If you've lived life for any length, you are aware that obstacles come, often taking us by surprise and typically resulting in some sort of conflict. What we are offended by and how we respond in conflict reveals volumes about us. Practicing yoga and meditation has certainly influenced my response to being offended...I've become more flexible..
1. Why Am I Offended?--A simple answer to a simple question: EGO! Perhaps rightfully so, we typically feel disrespected somehow. Our image may have been threatened or our imperfection revealed, often our status was not recognized or our world order was disrupted (this happens when my kids make a mess of the house!). Intrinsically we want authority over our dominion and don't particularly like to share. We expect others to conform to our ideals or expectations. The unconscious self-talk says, "I'm right and they are wrong" or "THIS IS WRONG". Yes we can be big toddlers. There is certainly times and places to be offended, however, often the best way to deal with conflict is not to be offended in the first place!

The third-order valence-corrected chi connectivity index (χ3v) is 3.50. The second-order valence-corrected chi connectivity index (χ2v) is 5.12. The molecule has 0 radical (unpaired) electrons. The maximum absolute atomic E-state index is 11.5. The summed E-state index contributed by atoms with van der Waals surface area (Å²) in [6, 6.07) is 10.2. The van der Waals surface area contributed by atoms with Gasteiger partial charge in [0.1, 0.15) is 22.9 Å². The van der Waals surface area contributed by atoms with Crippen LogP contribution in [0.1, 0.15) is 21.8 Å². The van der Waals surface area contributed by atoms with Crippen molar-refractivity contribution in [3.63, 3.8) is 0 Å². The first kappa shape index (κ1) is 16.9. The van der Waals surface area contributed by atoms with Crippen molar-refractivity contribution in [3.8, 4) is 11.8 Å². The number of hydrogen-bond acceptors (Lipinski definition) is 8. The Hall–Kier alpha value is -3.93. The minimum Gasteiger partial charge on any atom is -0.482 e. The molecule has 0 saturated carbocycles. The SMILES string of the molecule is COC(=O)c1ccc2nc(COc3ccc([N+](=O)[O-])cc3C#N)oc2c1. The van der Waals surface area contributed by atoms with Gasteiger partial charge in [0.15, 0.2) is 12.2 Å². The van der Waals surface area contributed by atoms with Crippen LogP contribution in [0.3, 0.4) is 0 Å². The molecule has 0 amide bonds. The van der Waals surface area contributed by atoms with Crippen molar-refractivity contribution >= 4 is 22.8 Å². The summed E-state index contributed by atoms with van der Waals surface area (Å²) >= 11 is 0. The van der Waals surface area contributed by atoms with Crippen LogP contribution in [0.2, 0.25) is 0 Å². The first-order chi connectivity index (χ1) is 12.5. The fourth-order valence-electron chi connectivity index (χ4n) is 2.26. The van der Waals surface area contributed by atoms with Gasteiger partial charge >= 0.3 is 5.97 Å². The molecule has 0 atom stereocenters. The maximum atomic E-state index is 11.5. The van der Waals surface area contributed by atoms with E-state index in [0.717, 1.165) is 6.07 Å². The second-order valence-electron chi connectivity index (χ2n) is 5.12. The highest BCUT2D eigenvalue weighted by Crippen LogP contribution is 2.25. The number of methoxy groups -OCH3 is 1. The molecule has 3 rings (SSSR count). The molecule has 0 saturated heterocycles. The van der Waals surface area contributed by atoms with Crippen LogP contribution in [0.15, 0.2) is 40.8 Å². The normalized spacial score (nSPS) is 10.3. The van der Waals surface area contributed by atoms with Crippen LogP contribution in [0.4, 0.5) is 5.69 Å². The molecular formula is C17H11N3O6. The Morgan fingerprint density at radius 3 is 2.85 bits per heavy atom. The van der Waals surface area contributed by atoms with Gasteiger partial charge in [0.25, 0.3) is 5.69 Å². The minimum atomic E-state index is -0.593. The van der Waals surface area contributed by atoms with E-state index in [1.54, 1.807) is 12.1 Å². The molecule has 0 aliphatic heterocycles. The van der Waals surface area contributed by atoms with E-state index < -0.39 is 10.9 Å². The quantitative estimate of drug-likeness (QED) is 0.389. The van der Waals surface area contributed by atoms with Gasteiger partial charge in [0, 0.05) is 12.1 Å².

2. Discovering the Emotional Lesson--I am a believer that there is an emotional lesson behind conflict. Family is the best teacher for this. Growing up in a family with frequent conflict and now raising a family of my own (fortunately with much less conflict), I have learned many emotional lessons such as:
When my child is struggling to learn a lesson, I need to be more patient.
When my mom barks orders forgetting I'm an adult, I need to practice child-like submission.
When my husband is distant, I need to allow him space.
Understanding that I choose to be hurt by these instances, or choose to grow from these instances has been liberating to me. A side benefit is that I experience less conflict.
3. Assume the Best--Perception becomes reality. We certainly want others to assume our best intentions, especially when we blew it. My husband has often reminded me of this, which has been some of the best advice I have ever received. Assuming the best in others will bring out the best in you, them and the entire situation. This is different than denial or being a door mat; this is sprinkling grace onto the world by giving the benefit of doubt.
Using these mindful strategies has helped me grow in gracefulness with others. Conflict is a matter of our judgement, we have the opportunity to look at the world and see the the "wrong" of others or decide to look within and determine what emotional lesson God has in store for me. Jesus reminds us on judging, “Do not judge, or you too will be judged. For in the same way you judge others, you will be judged, and with the measure you use, it will be measured to you." The conflict in your life, is truly a reflection of you.